What’s Wrong with Digital Echocardiography?
Digital imaging echocardiography has had one other notable effect on the practice of echocardiography. When most echo labs recorded images on videotape, sonographers and physicians typically met around the echo review workstation. This was the echo lab’s equivalent of the “water cooler”. Sonographers would use the workstation’s video recorder to rewind tapes for physician review; physicians would use the recorder for study playback and interpretation. Now, image management is centered on the “server”, the large computer on which images are stored and from which they are retrieved for review. As a sonographer colleague recently put it, “my job is to be sure that all of the studies have been transferred to the server before my bus leaves”. The physician interpreter will then call up the study images on a computer or workstation – perhaps in the echo laboratory, perhaps on a hospital ward, perhaps from his/her home. Increasingly, I fear, study review and interpretation is done without sonographer input. Unfortunately, this is not ideal for either the physician or the sonographer, since each benefits greatly from the other’s input. While it is possible for the sonographer to add labels to the digital images, this does not substitute for direct communication between examiner and interpreter, and it misses the opportunity for both to learn from interacting.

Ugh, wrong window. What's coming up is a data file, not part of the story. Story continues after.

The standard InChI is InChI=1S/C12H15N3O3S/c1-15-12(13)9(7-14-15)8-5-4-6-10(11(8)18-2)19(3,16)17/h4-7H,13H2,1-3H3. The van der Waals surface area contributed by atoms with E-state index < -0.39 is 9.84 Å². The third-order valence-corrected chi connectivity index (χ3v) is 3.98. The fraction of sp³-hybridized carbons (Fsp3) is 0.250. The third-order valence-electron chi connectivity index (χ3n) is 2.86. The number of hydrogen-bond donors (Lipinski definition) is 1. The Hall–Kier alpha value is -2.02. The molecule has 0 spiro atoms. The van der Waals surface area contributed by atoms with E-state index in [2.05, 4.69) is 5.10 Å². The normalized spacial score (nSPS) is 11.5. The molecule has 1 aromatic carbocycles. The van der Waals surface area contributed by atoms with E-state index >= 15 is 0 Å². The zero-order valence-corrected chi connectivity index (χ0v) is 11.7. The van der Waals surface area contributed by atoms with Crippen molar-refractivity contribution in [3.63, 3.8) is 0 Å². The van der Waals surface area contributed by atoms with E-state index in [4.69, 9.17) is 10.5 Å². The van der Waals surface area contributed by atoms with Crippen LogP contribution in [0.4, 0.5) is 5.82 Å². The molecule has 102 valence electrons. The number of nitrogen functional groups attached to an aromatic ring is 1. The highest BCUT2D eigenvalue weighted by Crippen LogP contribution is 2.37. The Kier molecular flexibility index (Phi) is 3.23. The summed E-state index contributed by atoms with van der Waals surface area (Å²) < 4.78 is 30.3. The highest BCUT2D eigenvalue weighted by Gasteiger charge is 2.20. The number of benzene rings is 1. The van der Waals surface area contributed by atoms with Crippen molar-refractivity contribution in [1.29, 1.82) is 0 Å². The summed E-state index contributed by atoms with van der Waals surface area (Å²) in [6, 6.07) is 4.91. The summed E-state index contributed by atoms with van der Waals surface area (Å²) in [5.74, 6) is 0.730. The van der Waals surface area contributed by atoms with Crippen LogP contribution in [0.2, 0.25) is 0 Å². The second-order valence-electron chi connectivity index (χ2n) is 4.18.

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No Brasil, nós fazemos o exames, conversamos com os pacientes e tiramos nossas impressões em tempo real.
Sem dúvida, melhor para o paciente e seu médico assistente. Concordam?